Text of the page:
Sunday, August 24, 2003

40th Annual Historic Home Tour

John Bellairs's hometown is celebrating 40 years of its Historic Homes Tour on September 6 and 7, 2003.

The Marshall, Michigan home tour continues offering exquisite private homes and businesses for public viewing and enjoyment. The tour will feature eight vintage homes and will include five historic museums covering diverse specialties such as unusual architecture, antique home furnishings, Civil War memorabilia, and a restored antique post office. To close out the tour's sixteen structures will be three businesses from Marshall's well-maintained historic business district. The event takes place every year on the weekend after Labor Day.

For further information call the Marshall Historical Society or the Marshall Area Chamber of Commerce.

Friday, August 15, 2003

Inside the Cronin House, 1977

As a fifth grader growing up in Marshall, Michigan, author Bryndis Rubin had a class interview assignment.  Being extremely fond of John Bellairs' books, she talked her classmates into doing something involving the Cronin House, the inspiration for the house with a clock in its walls. Upon calling the owners, the Misses Elizabeth and Virginia Cronin, she explained the project and was granted a tour and interview.

"As visuals were a requirement, I borrowed a Polaroid camera from my friend's mom. It was 1977 and Polaroid's were not common then, as I recall, so we thought it was really neat to be able to have such a high-tech aid for our project."

The classmates ended up touring the house with the Cronin sisters, learning interesting trivia and getting photographs of the interior and exterior of the popular Marshall landmark. "Some of the shots are a little blurry because I was 9 or 10 at the time, and not that great a photographer. Most are clear and not too bad and as a result I have used the pictures in my work as a librarian – nothing turns a kid on like visuals."

All this talk of the interior made us wonder if there was a coal pit and a boarded up tunnel behind it somewhere in the basement. We're joking, of course (and we hope you could figure that out), but like most old houses, coal was very much present in the house at one time. "There was a coal area somewhere but we were not allowed to see it because the Cronin sisters wouldn't let us go down into the basement. She said it was very dirty and the stairs leading down were rickety. The house had been converted from coal to gas and eventually electricity; it still had most of the original gas fixtures." We have to wonder how much of what the pictures show still existed at the time of Virginia Cronin’s death last year and how much of that was put up at the estate auction.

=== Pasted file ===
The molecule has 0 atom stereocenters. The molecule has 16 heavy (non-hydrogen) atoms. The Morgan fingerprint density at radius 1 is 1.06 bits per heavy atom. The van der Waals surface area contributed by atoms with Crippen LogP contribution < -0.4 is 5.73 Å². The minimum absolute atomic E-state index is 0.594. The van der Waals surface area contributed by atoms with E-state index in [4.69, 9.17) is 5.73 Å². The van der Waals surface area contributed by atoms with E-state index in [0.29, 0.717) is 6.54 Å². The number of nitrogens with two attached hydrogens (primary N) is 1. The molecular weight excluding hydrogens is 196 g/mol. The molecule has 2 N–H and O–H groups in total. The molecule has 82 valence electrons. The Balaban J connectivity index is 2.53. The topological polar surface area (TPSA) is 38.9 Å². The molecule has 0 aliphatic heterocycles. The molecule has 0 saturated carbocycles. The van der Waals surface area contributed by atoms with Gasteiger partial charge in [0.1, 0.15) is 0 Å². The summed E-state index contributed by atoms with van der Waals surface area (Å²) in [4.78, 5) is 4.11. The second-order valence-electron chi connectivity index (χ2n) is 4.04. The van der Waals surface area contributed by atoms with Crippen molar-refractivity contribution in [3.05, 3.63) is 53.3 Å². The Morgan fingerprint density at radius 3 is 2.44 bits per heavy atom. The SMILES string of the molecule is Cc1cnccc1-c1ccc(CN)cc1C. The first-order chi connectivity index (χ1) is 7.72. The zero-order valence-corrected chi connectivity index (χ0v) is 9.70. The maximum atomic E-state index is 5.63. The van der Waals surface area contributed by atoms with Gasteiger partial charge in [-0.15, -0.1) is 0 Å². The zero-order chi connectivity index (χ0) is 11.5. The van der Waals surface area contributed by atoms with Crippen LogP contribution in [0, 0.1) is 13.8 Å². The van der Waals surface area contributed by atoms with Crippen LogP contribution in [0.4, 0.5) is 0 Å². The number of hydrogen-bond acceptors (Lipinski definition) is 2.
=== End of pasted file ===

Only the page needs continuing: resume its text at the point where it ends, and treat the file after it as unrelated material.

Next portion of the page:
Rubin says she kept the project all this time because she loves the books. She kindly has allowed us to share her project to allow others a chance to see what the popular house looked like in the years following the publication of The House with a Clock in its Walls. She tells us, too, that the descriptions (below) are verbatim from the project (“and definitely in the fifth grade style!”). Enjoy!

Monday, August 11, 2003

Book Alert: The Whistle, the Grave, and the Ghost

After two years of staying silent in New Zebedee, the latest adventure of Lewis Barnavelt and company has been released: The Whistle, the Grave and the Ghost. This is the tenth book in the Barnavelt series, coming 30 years after the release of the first, The House with a Clock in its Walls. Cheers to Lewis and Brad.

Wednesday, August 6, 2003

Authentic Author To Be Cited

Ruth Martin passes word along that John Bellairs will be profiled in the upcoming Favorite Children's Authors and Illustrators, part of a 6-volume reference set aimed at middle-school readers.